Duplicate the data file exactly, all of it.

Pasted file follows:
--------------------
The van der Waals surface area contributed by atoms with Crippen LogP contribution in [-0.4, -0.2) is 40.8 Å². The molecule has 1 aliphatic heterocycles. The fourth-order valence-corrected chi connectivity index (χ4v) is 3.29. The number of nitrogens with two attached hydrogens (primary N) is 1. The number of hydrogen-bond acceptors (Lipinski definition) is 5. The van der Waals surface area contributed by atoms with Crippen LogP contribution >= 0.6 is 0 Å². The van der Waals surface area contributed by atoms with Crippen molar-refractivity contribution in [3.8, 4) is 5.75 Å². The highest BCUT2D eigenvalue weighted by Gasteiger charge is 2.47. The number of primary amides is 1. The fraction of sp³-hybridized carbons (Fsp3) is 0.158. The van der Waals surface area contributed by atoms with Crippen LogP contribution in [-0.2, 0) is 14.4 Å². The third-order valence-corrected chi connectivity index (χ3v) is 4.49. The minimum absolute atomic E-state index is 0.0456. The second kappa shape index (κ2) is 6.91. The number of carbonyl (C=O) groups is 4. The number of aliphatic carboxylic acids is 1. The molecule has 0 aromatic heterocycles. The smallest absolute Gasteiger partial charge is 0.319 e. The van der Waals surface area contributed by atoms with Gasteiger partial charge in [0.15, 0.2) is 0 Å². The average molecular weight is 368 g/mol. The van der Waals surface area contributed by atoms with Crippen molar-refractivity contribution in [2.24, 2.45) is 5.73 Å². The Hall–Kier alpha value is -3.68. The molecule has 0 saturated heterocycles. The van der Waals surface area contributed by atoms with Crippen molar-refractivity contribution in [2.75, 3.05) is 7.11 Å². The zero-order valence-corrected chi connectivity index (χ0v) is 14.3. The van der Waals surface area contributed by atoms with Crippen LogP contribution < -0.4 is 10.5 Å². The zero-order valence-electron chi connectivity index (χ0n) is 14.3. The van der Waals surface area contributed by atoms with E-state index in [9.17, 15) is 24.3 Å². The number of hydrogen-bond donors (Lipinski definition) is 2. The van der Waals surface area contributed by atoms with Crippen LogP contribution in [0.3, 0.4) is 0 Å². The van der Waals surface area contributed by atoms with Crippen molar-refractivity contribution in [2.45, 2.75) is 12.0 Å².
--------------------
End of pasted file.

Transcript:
The van der Waals surface area contributed by atoms with Crippen LogP contribution in [-0.4, -0.2) is 40.8 Å². The molecule has 1 aliphatic heterocycles. The fourth-order valence-corrected chi connectivity index (χ4v) is 3.29. The number of nitrogens with two attached hydrogens (primary N) is 1. The number of hydrogen-bond acceptors (Lipinski definition) is 5. The van der Waals surface area contributed by atoms with Crippen LogP contribution >= 0.6 is 0 Å². The van der Waals surface area contributed by atoms with Crippen molar-refractivity contribution in [3.8, 4) is 5.75 Å². The highest BCUT2D eigenvalue weighted by Gasteiger charge is 2.47. The number of primary amides is 1. The fraction of sp³-hybridized carbons (Fsp3) is 0.158. The van der Waals surface area contributed by atoms with Crippen LogP contribution in [-0.2, 0) is 14.4 Å². The third-order valence-corrected chi connectivity index (χ3v) is 4.49. The minimum absolute atomic E-state index is 0.0456. The second kappa shape index (κ2) is 6.91. The number of carbonyl (C=O) groups is 4. The number of aliphatic carboxylic acids is 1. The molecule has 0 aromatic heterocycles. The smallest absolute Gasteiger partial charge is 0.319 e. The van der Waals surface area contributed by atoms with Gasteiger partial charge in [0.15, 0.2) is 0 Å². The average molecular weight is 368 g/mol. The van der Waals surface area contributed by atoms with Crippen molar-refractivity contribution in [2.24, 2.45) is 5.73 Å². The Hall–Kier alpha value is -3.68. The molecule has 0 saturated heterocycles. The van der Waals surface area contributed by atoms with Crippen molar-refractivity contribution in [2.75, 3.05) is 7.11 Å². The zero-order valence-corrected chi connectivity index (χ0v) is 14.3. The van der Waals surface area contributed by atoms with Crippen LogP contribution < -0.4 is 10.5 Å². The zero-order valence-electron chi connectivity index (χ0n) is 14.3. The van der Waals surface area contributed by atoms with E-state index in [9.17, 15) is 24.3 Å². The number of hydrogen-bond donors (Lipinski definition) is 2. The van der Waals surface area contributed by atoms with Crippen LogP contribution in [0.3, 0.4) is 0 Å². The van der Waals surface area contributed by atoms with Crippen molar-refractivity contribution in [2.45, 2.75) is 12.0 Å².